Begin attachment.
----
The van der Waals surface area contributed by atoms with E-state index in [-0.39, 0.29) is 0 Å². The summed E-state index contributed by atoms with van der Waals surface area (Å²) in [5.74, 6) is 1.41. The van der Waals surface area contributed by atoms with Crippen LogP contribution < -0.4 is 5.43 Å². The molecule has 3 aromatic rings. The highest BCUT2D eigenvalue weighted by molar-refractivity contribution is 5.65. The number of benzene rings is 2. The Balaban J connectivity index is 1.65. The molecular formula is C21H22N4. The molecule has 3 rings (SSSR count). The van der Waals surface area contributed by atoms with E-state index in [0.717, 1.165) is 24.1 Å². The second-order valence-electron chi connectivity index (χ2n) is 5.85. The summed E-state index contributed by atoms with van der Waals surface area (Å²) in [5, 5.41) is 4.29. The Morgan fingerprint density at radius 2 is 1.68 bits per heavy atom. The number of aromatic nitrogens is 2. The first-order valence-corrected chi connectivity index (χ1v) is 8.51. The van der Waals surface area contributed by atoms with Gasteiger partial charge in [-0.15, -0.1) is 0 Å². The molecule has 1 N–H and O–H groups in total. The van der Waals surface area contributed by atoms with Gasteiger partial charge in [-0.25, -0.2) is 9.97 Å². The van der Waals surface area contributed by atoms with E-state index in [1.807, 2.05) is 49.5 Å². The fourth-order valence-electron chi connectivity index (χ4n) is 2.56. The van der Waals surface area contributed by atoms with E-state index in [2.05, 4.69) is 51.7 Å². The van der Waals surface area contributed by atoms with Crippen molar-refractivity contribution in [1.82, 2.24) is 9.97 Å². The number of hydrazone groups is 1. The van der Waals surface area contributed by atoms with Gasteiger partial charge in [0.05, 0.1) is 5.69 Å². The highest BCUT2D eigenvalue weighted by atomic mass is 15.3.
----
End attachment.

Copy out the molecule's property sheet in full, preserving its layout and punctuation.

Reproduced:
The van der Waals surface area contributed by atoms with E-state index in [-0.39, 0.29) is 0 Å². The summed E-state index contributed by atoms with van der Waals surface area (Å²) in [5.74, 6) is 1.41. The van der Waals surface area contributed by atoms with Crippen LogP contribution < -0.4 is 5.43 Å². The molecule has 3 aromatic rings. The highest BCUT2D eigenvalue weighted by molar-refractivity contribution is 5.65. The number of benzene rings is 2. The Balaban J connectivity index is 1.65. The molecular formula is C21H22N4. The molecule has 3 rings (SSSR count). The van der Waals surface area contributed by atoms with E-state index in [0.717, 1.165) is 24.1 Å². The second-order valence-electron chi connectivity index (χ2n) is 5.85. The summed E-state index contributed by atoms with van der Waals surface area (Å²) in [5, 5.41) is 4.29. The Morgan fingerprint density at radius 2 is 1.68 bits per heavy atom. The number of aromatic nitrogens is 2. The first-order valence-corrected chi connectivity index (χ1v) is 8.51. The van der Waals surface area contributed by atoms with Gasteiger partial charge in [-0.15, -0.1) is 0 Å². The molecule has 1 N–H and O–H groups in total. The van der Waals surface area contributed by atoms with Gasteiger partial charge in [-0.25, -0.2) is 9.97 Å². The van der Waals surface area contributed by atoms with E-state index in [1.807, 2.05) is 49.5 Å². The fourth-order valence-electron chi connectivity index (χ4n) is 2.56. The van der Waals surface area contributed by atoms with E-state index in [2.05, 4.69) is 51.7 Å². The van der Waals surface area contributed by atoms with Crippen molar-refractivity contribution in [1.82, 2.24) is 9.97 Å². The number of hydrazone groups is 1. The van der Waals surface area contributed by atoms with Gasteiger partial charge in [0.05, 0.1) is 5.69 Å². The highest BCUT2D eigenvalue weighted by atomic mass is 15.3.